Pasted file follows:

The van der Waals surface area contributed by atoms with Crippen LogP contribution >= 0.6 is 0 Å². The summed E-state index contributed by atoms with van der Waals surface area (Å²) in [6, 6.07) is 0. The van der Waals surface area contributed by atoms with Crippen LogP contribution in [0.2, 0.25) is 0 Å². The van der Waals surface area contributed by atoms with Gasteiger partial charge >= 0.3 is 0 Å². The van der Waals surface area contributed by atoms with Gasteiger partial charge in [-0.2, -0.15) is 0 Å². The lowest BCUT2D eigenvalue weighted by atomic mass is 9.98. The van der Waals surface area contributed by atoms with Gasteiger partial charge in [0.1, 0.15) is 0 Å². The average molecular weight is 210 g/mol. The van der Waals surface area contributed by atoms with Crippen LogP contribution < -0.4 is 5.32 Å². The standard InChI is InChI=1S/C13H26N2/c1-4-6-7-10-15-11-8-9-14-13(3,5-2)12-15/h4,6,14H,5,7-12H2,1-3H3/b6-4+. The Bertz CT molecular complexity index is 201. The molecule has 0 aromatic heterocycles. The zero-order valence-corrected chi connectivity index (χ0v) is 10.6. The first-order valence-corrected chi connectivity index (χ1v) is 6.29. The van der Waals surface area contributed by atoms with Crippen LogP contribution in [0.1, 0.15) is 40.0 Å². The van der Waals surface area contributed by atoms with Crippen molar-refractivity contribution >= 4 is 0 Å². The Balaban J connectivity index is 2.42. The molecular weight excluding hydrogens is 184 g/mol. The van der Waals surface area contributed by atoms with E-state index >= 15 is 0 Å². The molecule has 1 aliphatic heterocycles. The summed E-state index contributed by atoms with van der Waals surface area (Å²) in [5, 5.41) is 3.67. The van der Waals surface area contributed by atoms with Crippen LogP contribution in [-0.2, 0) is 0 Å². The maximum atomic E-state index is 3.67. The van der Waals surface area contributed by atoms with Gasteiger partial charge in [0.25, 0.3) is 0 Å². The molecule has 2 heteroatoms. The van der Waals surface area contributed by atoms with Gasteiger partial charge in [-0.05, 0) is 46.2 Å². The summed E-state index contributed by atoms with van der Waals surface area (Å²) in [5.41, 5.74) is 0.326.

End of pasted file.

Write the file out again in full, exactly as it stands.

The van der Waals surface area contributed by atoms with Crippen LogP contribution >= 0.6 is 0 Å². The summed E-state index contributed by atoms with van der Waals surface area (Å²) in [6, 6.07) is 0. The van der Waals surface area contributed by atoms with Crippen LogP contribution in [0.2, 0.25) is 0 Å². The van der Waals surface area contributed by atoms with Gasteiger partial charge >= 0.3 is 0 Å². The van der Waals surface area contributed by atoms with Gasteiger partial charge in [-0.2, -0.15) is 0 Å². The lowest BCUT2D eigenvalue weighted by atomic mass is 9.98. The van der Waals surface area contributed by atoms with Gasteiger partial charge in [0.1, 0.15) is 0 Å². The average molecular weight is 210 g/mol. The van der Waals surface area contributed by atoms with Crippen LogP contribution < -0.4 is 5.32 Å². The standard InChI is InChI=1S/C13H26N2/c1-4-6-7-10-15-11-8-9-14-13(3,5-2)12-15/h4,6,14H,5,7-12H2,1-3H3/b6-4+. The Bertz CT molecular complexity index is 201. The molecule has 0 aromatic heterocycles. The zero-order valence-corrected chi connectivity index (χ0v) is 10.6. The first-order valence-corrected chi connectivity index (χ1v) is 6.29. The van der Waals surface area contributed by atoms with Crippen LogP contribution in [0.1, 0.15) is 40.0 Å². The van der Waals surface area contributed by atoms with Crippen molar-refractivity contribution >= 4 is 0 Å². The Balaban J connectivity index is 2.42. The molecular weight excluding hydrogens is 184 g/mol. The van der Waals surface area contributed by atoms with E-state index >= 15 is 0 Å². The molecule has 1 aliphatic heterocycles. The summed E-state index contributed by atoms with van der Waals surface area (Å²) in [5, 5.41) is 3.67. The van der Waals surface area contributed by atoms with Crippen LogP contribution in [-0.2, 0) is 0 Å². The maximum atomic E-state index is 3.67. The van der Waals surface area contributed by atoms with Gasteiger partial charge in [0.25, 0.3) is 0 Å². The molecule has 2 heteroatoms. The van der Waals surface area contributed by atoms with Gasteiger partial charge in [-0.05, 0) is 46.2 Å². The summed E-state index contributed by atoms with van der Waals surface area (Å²) in [5.41, 5.74) is 0.326.